+ Protagonists. What I love about both of these novels is that they feature independent, determined, intelligent women as protagonists. While Jane must work against the systemic sexism of her society in terms of marriage and professions, Antoinette is forced to confront an even more paralyzing hurdle: being a Creole woman who is considered neither black nor white in a society dominated by a pervasive racial hierarchy. Although Antoinette is ultimately locked in the Thornfield Hall attic as a “madwoman,” she regains a sense of empowerment through setting the building on fire. In this way, Rhys subverts the “madwoman in the attic” trope by showing that Antoinette can be just as empowering a figure as Jane–if not more so.

+ Mr. Rochester. Both novels feature Mr. Rochester, albeit in very different contexts. While Brontë romanticizes him as an enigmatic love interest that ultimately redeems himself in the end, Rhys exposes the colonialism that runs through his veins. As soon as he hears rumors of the “madness” that runs in Antoinette’s family, Rochester no longer wants anything to do with the marriage. It is clear by his racist comments that he wishes his wife to be more “English” and is repeatedly disappointed to find that she remains connected to her family, her past, and her home. Rhys’s Rochester is someone to be avoided rather than desired, thereby turning Brontë’s characterization of such a man upside down.

+ The attic. It feels strange to read about Grace Poole and the attic of Thornfield Hall from the perspective of Antoinette rather than that of Jane. While Brontë portrays the attic as a space that protects the rest of the house from “madness,” Rhys exposes it as a form of confinement that promulgates this damaging, inaccurate, colonial trope. Antoinette’s brief encounter with Jane outside of the attic reduces the eponymous character of Brontë’s novel to a flat figure, just as the character of “Bertha” is portrayed in Jane Eyre. Escaping the attic is Antoinette’s only way to reclaim a sense of freedom, independence, and control in an England that does not even feel like reality.

There is so, so much more I could discuss about these two novels, but I’ll save that for later posts. I hope you’ve enjoyed this little scratch on the surface of a much larger discussion, and I highly recommend reading both of these brilliant novels.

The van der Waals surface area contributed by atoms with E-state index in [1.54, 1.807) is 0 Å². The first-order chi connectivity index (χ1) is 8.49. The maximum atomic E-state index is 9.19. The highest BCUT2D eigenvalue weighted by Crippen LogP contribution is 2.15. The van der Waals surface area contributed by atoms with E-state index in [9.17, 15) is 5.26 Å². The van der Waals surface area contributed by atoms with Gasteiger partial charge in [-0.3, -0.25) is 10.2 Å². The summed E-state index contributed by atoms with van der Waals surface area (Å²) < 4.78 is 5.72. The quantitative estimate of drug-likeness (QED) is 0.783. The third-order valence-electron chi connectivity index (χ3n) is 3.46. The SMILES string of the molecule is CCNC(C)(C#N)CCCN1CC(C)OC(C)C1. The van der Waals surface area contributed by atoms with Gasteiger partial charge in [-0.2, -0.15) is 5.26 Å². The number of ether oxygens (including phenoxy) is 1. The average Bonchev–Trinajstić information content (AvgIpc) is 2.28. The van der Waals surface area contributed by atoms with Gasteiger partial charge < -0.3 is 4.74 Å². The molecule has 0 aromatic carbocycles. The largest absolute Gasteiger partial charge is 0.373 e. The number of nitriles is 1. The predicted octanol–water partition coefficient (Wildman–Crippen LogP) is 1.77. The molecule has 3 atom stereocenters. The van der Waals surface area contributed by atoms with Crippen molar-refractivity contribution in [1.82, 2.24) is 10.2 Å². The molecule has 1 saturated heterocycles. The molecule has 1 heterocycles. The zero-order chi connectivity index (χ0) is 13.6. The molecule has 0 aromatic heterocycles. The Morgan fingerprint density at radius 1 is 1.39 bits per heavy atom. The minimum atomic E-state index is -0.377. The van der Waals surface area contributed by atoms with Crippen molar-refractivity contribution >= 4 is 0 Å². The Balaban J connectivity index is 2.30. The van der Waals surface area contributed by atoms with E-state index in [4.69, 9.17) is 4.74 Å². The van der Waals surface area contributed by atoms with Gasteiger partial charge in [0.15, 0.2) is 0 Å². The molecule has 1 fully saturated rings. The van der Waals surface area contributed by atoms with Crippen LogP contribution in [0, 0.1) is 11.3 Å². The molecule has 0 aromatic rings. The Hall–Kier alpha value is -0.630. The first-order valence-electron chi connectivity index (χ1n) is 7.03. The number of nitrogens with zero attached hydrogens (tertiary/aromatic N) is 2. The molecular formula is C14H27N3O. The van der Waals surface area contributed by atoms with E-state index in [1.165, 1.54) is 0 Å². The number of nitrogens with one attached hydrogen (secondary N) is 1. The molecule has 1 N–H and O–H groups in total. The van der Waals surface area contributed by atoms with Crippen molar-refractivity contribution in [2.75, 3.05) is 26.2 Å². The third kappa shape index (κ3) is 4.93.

Click here to check out other Classic Couples from past posts.

What do you think of this classic couple? What other books would you pair with Jane Eyre? What are your thoughts on either or both of these books? Let me know in the comments section below!

Yours,

HOLLY

Top Ten Tuesday: Named Novels

Happy Tuesday!! Today’s Top Ten Tuesday theme (hosted by That Artsy Reader Girl) is Frequently Used Words in (Genre) Titles. If you’ve followed this blog for any length of time then you’ve probably noticed that I adore classic literature. In typical Holly fashion, today I’ll be sharing ten classic novels with names as their titles. This might sound like a rather narrow, niche topic, but you’d be surprised how many of them there actually are!

What are your thoughts on the books I’ve mentioned? What other novels have names as their titles? Let me know in the comments section below!

Yours,

HOLLY

Top Ten Tuesday: Books I Love But Have Never Reread

Happy Tuesday!! Today’s Top Ten Tuesday topic (hosted by That Artsy Reader Girl) is supposed to be books I’ve loved but will never reread, but I’ve decided to scratch that and add a bit of a twist to it. Because I ADORE rereading books, there’s a likelihood that I’ll reread almost any book that I love. Instead, today I’ll be sharing ten books I love but for some reason have never gotten around to rereading. Fingers crossed that I’ll find time to reread them soon!

What favorite books have you never reread? Do you like rereading books in general? What are your thoughts on the books that I’ve mentioned? Let me know in the comments section below!

Yours,

HOLLY

Top Ten Tuesday: Favorite Book Quotes

Happy Tuesday!! I am so excited for today’s Top Ten Tuesday topic because it focuses on one of my favorite things: QUOTES. So many of my books are covered in highlighter and pen lines because I’m an avid annotator and marker of writing that really resonates with me. Here are just a few of the many quotes I’ve fallen in love with over the years:

“I go to seek a Great Perhaps.”

{Originally from poet Francois Rabelais, read in Looking for Alaska by John Green}

“But I don’t want comfort. I want God, I want poetry, I want real danger, I want freedom, I want goodness. I want sin.”

{Brave New World by Aldous Huxley}

“Don’t be afraid of death; be afraid of an unlived life. You don’t have to live forever, you just have to live.”

{Tuck Everlasting by Natalie Babbitt}

“Never do anything by halves if you want to get away with it. Be outrageous. Go the whole hog. Make sure everything you do is so completely crazy it’s unbelievable…”

{Matilda by Roald Dahl}